Indian American climate expert nominated to play a key role at NOAA


An Indian American expert on climate change has been nominated to a top leadership position at the National Oceanic and Atmospheric Administration, by the Biden administration.

Jainey Bavishi, will serve as one of the two top deputies to NOAA Administrator Rick Spinrad, an ocean scientist, who was confirmed by the Senate last month after being nominated by President Biden in April.

The Biden administration has made confronting climate change one of its top priorities, and the appointment of Bavishi is fitting at an agency responsible for environmental prediction and monitoring and protecting the nation’s coasts, oceans, and fisheries.

Bavishi most recently served as the director of the New York Mayor’s Office of Climate Resiliency, where she led a team that prepares the city for impacts of climate change. The office is working on several initiatives to protect the city’s structures and inhabitants, including installing a 2.4-mile flood protection system consisting of floodwalls and floodgates and improving underground interior drainage systems in Manhattan.

“The Biden administration has picked a tremendous climate champion to serve the American people,” New York Mayor Bill de Blasio said in an emailed statement. “Jainey’s leadership and vision has transformed New York City’s coastline and has helped to protect New Yorkers from destructive flooding and deadly heatwaves.”

If confirmed by the Senate, her official title within the administration will be assistant secretary for oceans and atmosphere at the Commerce Department. But in practice, she will work at NOAA, which is housed in the Commerce Department, and serve as assistant secretary for conservation and management.

Bavishi “brings to the post a powerful combination of top-notch management skills, knowledge of Federal government and on-the-ground experience with environmental conservation and resilience,” Kathy Sullivan, who served as NOAA administrator under President Barack Obama, wrote in an email.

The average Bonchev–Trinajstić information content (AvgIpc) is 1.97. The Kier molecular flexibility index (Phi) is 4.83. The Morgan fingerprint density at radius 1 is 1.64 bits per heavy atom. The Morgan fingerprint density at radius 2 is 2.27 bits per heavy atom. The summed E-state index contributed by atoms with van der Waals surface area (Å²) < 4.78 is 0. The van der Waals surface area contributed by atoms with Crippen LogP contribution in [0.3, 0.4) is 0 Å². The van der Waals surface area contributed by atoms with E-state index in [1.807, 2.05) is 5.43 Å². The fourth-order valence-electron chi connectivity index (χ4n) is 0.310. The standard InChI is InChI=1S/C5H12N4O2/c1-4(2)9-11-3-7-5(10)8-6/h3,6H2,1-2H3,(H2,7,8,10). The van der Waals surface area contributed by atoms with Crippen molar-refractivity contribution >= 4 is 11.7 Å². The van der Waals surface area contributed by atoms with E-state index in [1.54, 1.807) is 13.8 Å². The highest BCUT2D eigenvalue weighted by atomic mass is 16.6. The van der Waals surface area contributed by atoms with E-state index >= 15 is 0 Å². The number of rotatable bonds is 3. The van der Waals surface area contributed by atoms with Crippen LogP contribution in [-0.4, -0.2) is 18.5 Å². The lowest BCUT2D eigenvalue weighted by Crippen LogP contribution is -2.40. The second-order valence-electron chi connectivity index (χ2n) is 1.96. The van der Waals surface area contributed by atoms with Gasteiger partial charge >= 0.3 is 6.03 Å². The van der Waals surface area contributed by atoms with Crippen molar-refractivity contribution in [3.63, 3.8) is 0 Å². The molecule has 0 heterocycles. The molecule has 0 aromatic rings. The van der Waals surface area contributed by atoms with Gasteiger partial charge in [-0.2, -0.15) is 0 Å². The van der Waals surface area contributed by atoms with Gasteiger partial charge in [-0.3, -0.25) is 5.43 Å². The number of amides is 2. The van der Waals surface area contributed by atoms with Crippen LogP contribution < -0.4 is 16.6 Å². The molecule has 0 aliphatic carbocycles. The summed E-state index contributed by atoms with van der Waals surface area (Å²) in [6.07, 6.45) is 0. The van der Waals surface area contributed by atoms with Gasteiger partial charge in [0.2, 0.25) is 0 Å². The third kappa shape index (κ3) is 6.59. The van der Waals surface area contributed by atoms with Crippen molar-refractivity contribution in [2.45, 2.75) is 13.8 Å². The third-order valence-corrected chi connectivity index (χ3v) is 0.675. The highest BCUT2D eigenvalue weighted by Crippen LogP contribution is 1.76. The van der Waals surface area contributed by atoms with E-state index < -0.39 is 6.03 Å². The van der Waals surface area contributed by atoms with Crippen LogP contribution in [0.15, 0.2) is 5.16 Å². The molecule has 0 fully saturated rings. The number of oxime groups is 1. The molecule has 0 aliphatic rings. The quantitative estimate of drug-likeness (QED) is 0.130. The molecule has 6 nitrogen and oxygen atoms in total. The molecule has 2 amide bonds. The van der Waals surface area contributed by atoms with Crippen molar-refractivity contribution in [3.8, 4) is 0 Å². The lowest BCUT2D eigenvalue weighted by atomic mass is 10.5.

Before Bavishi’s post in the New York mayor’s office, she served in the Obama administration as associate director for climate preparedness at the White House Council on Environmental Quality and as director of external affairs and senior policy adviser at NOAA. While at the Council on Environmental Quality, she was responsible for institutionalizing climate resilience considerations across federal programs and policies.

Her background in working across organizations will probably be relied on by Spinrad, who listed developing services to support climate change work within NOAA and with its partners as one of his top priorities.

Bavishi may also get pulled into efforts to explore the development of a “National Climate Service,” which makes climate data, forecasts and decision support tools available to the public akin to the National Weather Service’s efforts with weather information.

Bavishi also served as the Executive Director of R3ADY Asia-Pacific, focused on enhancing disaster risk reduction and resilience in the Asia-Pacific region, based in Honolulu, Hawaii.

Previously, she was the Founding Director of the Equity and Inclusion Campaign, a coalition of community-based leaders in the Gulf Coast region that focused on recovery from Hurricanes Katrina, Rita, Gustav and Ike, at the Louisiana Disaster Recovery Foundation.

Bavishi has a Master’s degree in city planning from the Massachusetts Institute of Technology and a Bachelor’s degree in public policy and cultural anthropology from Duke University.